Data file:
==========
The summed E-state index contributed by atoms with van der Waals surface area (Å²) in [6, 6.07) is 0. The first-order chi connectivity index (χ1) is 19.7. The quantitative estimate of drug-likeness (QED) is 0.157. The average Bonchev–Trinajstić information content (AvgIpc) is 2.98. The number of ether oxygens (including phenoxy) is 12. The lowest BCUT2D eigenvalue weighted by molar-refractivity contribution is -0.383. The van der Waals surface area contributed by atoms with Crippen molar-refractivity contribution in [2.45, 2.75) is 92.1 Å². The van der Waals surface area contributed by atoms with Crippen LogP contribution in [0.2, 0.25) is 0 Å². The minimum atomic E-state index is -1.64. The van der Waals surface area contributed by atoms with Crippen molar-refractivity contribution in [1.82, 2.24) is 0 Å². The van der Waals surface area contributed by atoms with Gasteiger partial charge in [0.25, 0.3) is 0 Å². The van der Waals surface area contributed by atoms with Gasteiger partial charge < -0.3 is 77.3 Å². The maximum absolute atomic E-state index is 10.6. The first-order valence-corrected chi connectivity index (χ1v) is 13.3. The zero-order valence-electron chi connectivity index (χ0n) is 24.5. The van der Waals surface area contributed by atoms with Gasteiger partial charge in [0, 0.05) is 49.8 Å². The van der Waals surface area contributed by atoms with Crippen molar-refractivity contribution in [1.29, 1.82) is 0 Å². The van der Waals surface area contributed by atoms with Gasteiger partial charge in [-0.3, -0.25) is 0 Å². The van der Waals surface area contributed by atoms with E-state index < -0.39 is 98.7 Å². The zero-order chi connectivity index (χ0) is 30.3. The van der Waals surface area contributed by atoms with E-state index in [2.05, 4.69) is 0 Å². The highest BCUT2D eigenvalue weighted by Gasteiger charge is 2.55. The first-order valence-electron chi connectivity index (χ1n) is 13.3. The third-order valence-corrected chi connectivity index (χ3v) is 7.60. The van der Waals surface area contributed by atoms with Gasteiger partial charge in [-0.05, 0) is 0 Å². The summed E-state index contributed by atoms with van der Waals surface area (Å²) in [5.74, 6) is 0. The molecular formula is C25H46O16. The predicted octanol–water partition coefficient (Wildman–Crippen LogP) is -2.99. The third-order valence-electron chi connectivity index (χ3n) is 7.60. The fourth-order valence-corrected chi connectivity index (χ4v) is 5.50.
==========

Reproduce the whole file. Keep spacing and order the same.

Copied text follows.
The summed E-state index contributed by atoms with van der Waals surface area (Å²) in [6, 6.07) is 0. The first-order chi connectivity index (χ1) is 19.7. The quantitative estimate of drug-likeness (QED) is 0.157. The average Bonchev–Trinajstić information content (AvgIpc) is 2.98. The number of ether oxygens (including phenoxy) is 12. The lowest BCUT2D eigenvalue weighted by molar-refractivity contribution is -0.383. The van der Waals surface area contributed by atoms with Crippen molar-refractivity contribution in [2.45, 2.75) is 92.1 Å². The van der Waals surface area contributed by atoms with Crippen LogP contribution in [0.2, 0.25) is 0 Å². The minimum atomic E-state index is -1.64. The van der Waals surface area contributed by atoms with Crippen molar-refractivity contribution in [1.82, 2.24) is 0 Å². The van der Waals surface area contributed by atoms with Gasteiger partial charge in [0.25, 0.3) is 0 Å². The van der Waals surface area contributed by atoms with Gasteiger partial charge < -0.3 is 77.3 Å². The maximum absolute atomic E-state index is 10.6. The first-order valence-corrected chi connectivity index (χ1v) is 13.3. The zero-order valence-electron chi connectivity index (χ0n) is 24.5. The van der Waals surface area contributed by atoms with Gasteiger partial charge in [0, 0.05) is 49.8 Å². The van der Waals surface area contributed by atoms with Crippen molar-refractivity contribution in [1.29, 1.82) is 0 Å². The van der Waals surface area contributed by atoms with Gasteiger partial charge in [-0.3, -0.25) is 0 Å². The van der Waals surface area contributed by atoms with E-state index < -0.39 is 98.7 Å². The zero-order chi connectivity index (χ0) is 30.3. The van der Waals surface area contributed by atoms with E-state index in [2.05, 4.69) is 0 Å². The highest BCUT2D eigenvalue weighted by Gasteiger charge is 2.55. The first-order valence-electron chi connectivity index (χ1n) is 13.3. The third-order valence-corrected chi connectivity index (χ3v) is 7.60. The van der Waals surface area contributed by atoms with Gasteiger partial charge in [-0.05, 0) is 0 Å². The summed E-state index contributed by atoms with van der Waals surface area (Å²) in [5.74, 6) is 0. The molecular formula is C25H46O16. The predicted octanol–water partition coefficient (Wildman–Crippen LogP) is -2.99. The third-order valence-electron chi connectivity index (χ3n) is 7.60. The fourth-order valence-corrected chi connectivity index (χ4v) is 5.50.